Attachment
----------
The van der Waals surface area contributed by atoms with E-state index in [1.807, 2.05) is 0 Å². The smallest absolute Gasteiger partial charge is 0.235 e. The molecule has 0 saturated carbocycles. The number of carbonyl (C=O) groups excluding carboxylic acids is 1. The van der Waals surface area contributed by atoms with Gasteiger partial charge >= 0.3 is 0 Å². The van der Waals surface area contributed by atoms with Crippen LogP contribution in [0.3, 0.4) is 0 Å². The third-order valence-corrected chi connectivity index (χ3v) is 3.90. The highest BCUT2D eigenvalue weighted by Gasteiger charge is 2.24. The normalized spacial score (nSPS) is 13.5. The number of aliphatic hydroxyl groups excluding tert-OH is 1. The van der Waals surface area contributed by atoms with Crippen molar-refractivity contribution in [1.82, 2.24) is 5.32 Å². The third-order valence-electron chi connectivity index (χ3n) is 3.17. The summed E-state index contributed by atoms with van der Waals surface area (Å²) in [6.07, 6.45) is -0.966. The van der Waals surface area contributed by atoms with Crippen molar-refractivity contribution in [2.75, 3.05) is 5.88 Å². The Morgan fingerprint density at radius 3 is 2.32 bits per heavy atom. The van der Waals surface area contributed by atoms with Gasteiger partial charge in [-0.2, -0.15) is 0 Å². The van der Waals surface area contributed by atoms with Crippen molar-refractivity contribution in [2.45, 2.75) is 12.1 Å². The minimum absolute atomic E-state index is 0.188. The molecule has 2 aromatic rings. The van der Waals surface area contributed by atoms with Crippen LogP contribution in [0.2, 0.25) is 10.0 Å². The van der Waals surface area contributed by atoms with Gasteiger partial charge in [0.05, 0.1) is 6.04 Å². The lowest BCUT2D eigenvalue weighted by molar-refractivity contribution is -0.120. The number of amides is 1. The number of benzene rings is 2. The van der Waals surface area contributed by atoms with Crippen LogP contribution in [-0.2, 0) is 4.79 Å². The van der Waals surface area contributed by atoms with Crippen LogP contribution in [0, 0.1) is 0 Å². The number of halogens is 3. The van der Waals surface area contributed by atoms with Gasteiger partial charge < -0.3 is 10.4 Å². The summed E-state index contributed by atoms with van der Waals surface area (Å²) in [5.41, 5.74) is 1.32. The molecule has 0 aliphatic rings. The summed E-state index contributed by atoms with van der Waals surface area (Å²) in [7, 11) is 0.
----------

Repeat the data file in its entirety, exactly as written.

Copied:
The van der Waals surface area contributed by atoms with E-state index in [1.807, 2.05) is 0 Å². The smallest absolute Gasteiger partial charge is 0.235 e. The molecule has 0 saturated carbocycles. The number of carbonyl (C=O) groups excluding carboxylic acids is 1. The van der Waals surface area contributed by atoms with Gasteiger partial charge >= 0.3 is 0 Å². The van der Waals surface area contributed by atoms with Crippen LogP contribution in [0.3, 0.4) is 0 Å². The third-order valence-corrected chi connectivity index (χ3v) is 3.90. The highest BCUT2D eigenvalue weighted by Gasteiger charge is 2.24. The normalized spacial score (nSPS) is 13.5. The number of aliphatic hydroxyl groups excluding tert-OH is 1. The van der Waals surface area contributed by atoms with Crippen molar-refractivity contribution in [1.82, 2.24) is 5.32 Å². The third-order valence-electron chi connectivity index (χ3n) is 3.17. The summed E-state index contributed by atoms with van der Waals surface area (Å²) in [6.07, 6.45) is -0.966. The van der Waals surface area contributed by atoms with Crippen molar-refractivity contribution in [2.75, 3.05) is 5.88 Å². The Morgan fingerprint density at radius 3 is 2.32 bits per heavy atom. The van der Waals surface area contributed by atoms with Gasteiger partial charge in [-0.2, -0.15) is 0 Å². The van der Waals surface area contributed by atoms with Crippen molar-refractivity contribution in [2.45, 2.75) is 12.1 Å². The minimum absolute atomic E-state index is 0.188. The molecule has 2 aromatic rings. The van der Waals surface area contributed by atoms with Crippen LogP contribution in [0.2, 0.25) is 10.0 Å². The van der Waals surface area contributed by atoms with Gasteiger partial charge in [0.05, 0.1) is 6.04 Å². The lowest BCUT2D eigenvalue weighted by molar-refractivity contribution is -0.120. The number of amides is 1. The number of benzene rings is 2. The van der Waals surface area contributed by atoms with Crippen LogP contribution in [-0.2, 0) is 4.79 Å². The van der Waals surface area contributed by atoms with Crippen LogP contribution in [0, 0.1) is 0 Å². The number of halogens is 3. The van der Waals surface area contributed by atoms with Gasteiger partial charge < -0.3 is 10.4 Å². The summed E-state index contributed by atoms with van der Waals surface area (Å²) in [5.41, 5.74) is 1.32. The molecule has 0 aliphatic rings. The summed E-state index contributed by atoms with van der Waals surface area (Å²) in [7, 11) is 0.